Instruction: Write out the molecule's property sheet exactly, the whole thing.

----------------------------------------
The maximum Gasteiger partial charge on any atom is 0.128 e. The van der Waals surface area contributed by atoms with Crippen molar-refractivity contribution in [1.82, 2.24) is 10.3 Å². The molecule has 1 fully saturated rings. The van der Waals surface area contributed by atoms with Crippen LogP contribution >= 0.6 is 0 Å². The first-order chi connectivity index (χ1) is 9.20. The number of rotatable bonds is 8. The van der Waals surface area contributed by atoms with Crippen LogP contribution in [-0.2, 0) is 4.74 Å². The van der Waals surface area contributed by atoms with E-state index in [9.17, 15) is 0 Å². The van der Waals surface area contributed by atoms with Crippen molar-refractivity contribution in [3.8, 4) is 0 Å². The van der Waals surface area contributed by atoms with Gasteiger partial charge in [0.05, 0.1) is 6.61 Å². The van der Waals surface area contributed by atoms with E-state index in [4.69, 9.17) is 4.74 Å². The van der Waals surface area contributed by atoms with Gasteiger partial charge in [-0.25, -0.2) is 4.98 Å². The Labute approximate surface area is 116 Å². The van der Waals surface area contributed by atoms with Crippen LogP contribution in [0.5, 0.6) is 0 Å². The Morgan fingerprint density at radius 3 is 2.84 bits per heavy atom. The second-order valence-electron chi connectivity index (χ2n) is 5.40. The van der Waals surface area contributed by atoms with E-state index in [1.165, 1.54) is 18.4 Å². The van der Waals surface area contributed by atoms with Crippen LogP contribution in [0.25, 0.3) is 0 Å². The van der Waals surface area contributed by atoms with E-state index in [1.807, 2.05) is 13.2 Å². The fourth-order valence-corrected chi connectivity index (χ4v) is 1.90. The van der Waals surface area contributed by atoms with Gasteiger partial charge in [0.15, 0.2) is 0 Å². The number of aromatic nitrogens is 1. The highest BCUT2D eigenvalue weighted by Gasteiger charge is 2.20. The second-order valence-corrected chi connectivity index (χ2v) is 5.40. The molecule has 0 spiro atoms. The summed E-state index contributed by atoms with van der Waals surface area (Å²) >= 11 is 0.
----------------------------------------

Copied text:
The maximum Gasteiger partial charge on any atom is 0.128 e. The van der Waals surface area contributed by atoms with Crippen molar-refractivity contribution in [1.82, 2.24) is 10.3 Å². The molecule has 1 fully saturated rings. The van der Waals surface area contributed by atoms with Crippen LogP contribution >= 0.6 is 0 Å². The first-order chi connectivity index (χ1) is 9.20. The number of rotatable bonds is 8. The van der Waals surface area contributed by atoms with Crippen LogP contribution in [-0.2, 0) is 4.74 Å². The van der Waals surface area contributed by atoms with E-state index in [9.17, 15) is 0 Å². The van der Waals surface area contributed by atoms with Crippen molar-refractivity contribution in [3.8, 4) is 0 Å². The van der Waals surface area contributed by atoms with Gasteiger partial charge in [0.05, 0.1) is 6.61 Å². The van der Waals surface area contributed by atoms with E-state index in [4.69, 9.17) is 4.74 Å². The van der Waals surface area contributed by atoms with Gasteiger partial charge in [-0.25, -0.2) is 4.98 Å². The Labute approximate surface area is 116 Å². The van der Waals surface area contributed by atoms with Crippen LogP contribution in [0.5, 0.6) is 0 Å². The Morgan fingerprint density at radius 3 is 2.84 bits per heavy atom. The second-order valence-electron chi connectivity index (χ2n) is 5.40. The van der Waals surface area contributed by atoms with E-state index in [1.165, 1.54) is 18.4 Å². The van der Waals surface area contributed by atoms with Crippen LogP contribution in [0.25, 0.3) is 0 Å². The van der Waals surface area contributed by atoms with E-state index in [1.807, 2.05) is 13.2 Å². The fourth-order valence-corrected chi connectivity index (χ4v) is 1.90. The van der Waals surface area contributed by atoms with Gasteiger partial charge in [0.15, 0.2) is 0 Å². The number of aromatic nitrogens is 1. The highest BCUT2D eigenvalue weighted by Gasteiger charge is 2.20. The second-order valence-corrected chi connectivity index (χ2v) is 5.40. The molecule has 0 spiro atoms. The summed E-state index contributed by atoms with van der Waals surface area (Å²) >= 11 is 0.